[Updated to correct what I now realize was a grievous mistake on my part. It’s not Maloha. It’s Mahalo. SORRY HAWAII PEOPLE!]
[Note: I wrote this post onboard our ship when we did not have internet access, then forgot to post it once we were back in range. I’m posting it now, even though the date should read 11/24/2011.]
I’ve learned some more Hawaiian. Well, “learned” might be a strong word since I can’t remember any of it at the moment. Maybe “exposed” would be a better description: I’ve been exposed to some more of the Hawaiian language. Like how to say Good Morning versus Good Afternoon.
Today, I took an excursion to Volcano National Park (where I saw smoke from a real volcano!)
and the whole day, our tour bus driver kept trying to teach us the difference between Good Morning and Good Afternoon. But seriously, all these words have started to sound alike. Kilawhatever and malahawhathaveyou. There are a million variations on the same word.
Which is why when someone says Aloha to me (which is every five steps onboard the ship), I respond with a mumbled version of “hi” which may or may not sound a little like “alohi”. Because I’m just that rebellious.
No, these people on our cruise ship are SUPER nice and we’ve all been impressed with how upbeat and helpful they all are. Like they are on speed or something, really, which is the only way I can visualize being so nice all the time to random strangers.
Of course, they have more incentive than just doing a good job. They are all hoping for a big tip at the end of the week…along with every tour guide, taxi driver, concierge, bell captain and waiter we have met since arriving in Hawaii. I mean, let’s face it – Hawaiian industry is rooted in tourism, and tourists like to tip. But truthfully, I don’t mind tipping when someone carries my 50 lb. bag for me, or gives me a free Pepsi even though he should have charged me and brings us hamburgers when we aren’t supposed to order room service (oh Bhas, I’ll miss you so!). But when I go to the coffee bar and order – oh, I don’t know, let’s say A COFFEE – and then pay $6 for said cup of coffee, I don’t feel obligated to tip that particular barista. Just like I don’t feel obligated to tip at Starbucks unless the person goes out of their way to be helpful.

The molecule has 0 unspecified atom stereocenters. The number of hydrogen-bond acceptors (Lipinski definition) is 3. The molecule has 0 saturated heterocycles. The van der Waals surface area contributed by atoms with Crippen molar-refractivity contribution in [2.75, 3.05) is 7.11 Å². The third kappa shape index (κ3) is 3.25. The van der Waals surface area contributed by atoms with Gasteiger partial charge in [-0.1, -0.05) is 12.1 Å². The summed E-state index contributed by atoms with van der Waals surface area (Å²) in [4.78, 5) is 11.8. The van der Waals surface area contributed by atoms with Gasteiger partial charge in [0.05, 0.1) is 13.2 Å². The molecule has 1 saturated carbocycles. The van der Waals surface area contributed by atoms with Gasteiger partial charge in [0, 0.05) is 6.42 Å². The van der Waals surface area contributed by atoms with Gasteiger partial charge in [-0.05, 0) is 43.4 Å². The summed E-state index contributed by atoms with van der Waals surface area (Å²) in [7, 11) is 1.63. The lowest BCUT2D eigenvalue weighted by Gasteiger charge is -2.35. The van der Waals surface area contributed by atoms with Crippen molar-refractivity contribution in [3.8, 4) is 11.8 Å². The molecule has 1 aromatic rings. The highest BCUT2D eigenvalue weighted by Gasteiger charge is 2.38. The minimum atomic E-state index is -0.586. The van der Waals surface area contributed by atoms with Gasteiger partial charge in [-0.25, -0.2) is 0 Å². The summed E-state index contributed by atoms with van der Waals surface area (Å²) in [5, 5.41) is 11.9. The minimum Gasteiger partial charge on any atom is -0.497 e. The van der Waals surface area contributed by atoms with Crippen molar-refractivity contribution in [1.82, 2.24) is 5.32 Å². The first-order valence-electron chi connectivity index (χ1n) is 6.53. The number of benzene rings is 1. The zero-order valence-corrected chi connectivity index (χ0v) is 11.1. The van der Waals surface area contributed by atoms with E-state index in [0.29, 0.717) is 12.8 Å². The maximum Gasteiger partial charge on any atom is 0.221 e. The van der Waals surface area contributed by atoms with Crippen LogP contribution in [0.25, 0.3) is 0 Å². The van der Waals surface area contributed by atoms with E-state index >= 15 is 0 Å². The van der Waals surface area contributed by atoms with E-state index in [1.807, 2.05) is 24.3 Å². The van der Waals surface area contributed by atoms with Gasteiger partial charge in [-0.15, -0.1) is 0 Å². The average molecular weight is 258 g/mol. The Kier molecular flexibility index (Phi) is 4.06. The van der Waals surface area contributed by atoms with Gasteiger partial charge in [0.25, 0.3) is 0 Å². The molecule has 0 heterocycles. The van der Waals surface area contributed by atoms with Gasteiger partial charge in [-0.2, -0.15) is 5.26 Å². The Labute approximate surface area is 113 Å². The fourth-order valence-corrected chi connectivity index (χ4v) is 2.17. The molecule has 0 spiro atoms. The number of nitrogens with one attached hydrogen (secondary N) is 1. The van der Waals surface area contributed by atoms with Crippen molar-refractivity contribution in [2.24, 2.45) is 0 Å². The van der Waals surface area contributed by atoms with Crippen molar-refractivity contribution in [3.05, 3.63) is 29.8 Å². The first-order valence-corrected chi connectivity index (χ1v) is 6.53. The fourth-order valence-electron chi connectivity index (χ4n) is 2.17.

Here’s a picture of the John Adams Coffee Bar onboard our ship:
(I have to admit that I waffle a bit on the Sonic tipping issue – sometimes I tip and sometimes I don’t, but not based on the server’s speed or attitude – just based on my mood because I can’t quite decide whether it’s necessary or not. Is Sonic not a fast-food restaurant? And because of that, doesn’t that make them on par with McDonald’s? I would never think of tipping at McDonald’s, so why Sonic? But then, at McDonald’s, the servers don’t don skates and bring your order to your window. Nor do they smile or even pretend to be cheerful. But I digress.)
In the end, though, I don’t mind all the “Aloha’s” and “Mahalo’s” because it’s part of the added charm of being in Hawaii. Just like part of the charm of being on the campus of Texas A&M University is hearing all the students you pass say “Howdy!”.
Hmmm…Now there’s an idea! The next time someone says “Aloha!”, I’m going to respond with “Howdy!”. Except that then I would probably have to stop and explain that although I’m a full-blooded Texan, I’m not a cowboy (cowgirl) who wears spurs and boots everywhere. Which is the perception many of the people we meet have of Texans.
Images like this don’t help:
(Wall murals made out of tile inside the “Lazy J” Restaurant onboard the ship)
Or this one (notice the glass behind mom – there’s a cowboy on a bucking bronco):
However, this one is pretty accurate:
What? Doesn’t everyone have oil wells in their back yards?
Of course, I was shocked to arrive on Oahu and learn that over a million people live in Honolulu and that they have – among other things – THREE APPLE STORES and a mall with NORDSTROM and MACY’S and even (gasp) a VERA BRADLEY STORE!!!!
And with that, my image of a bunch of tan natives wearing grass skirts and leis was destroyed.
God bless the USA.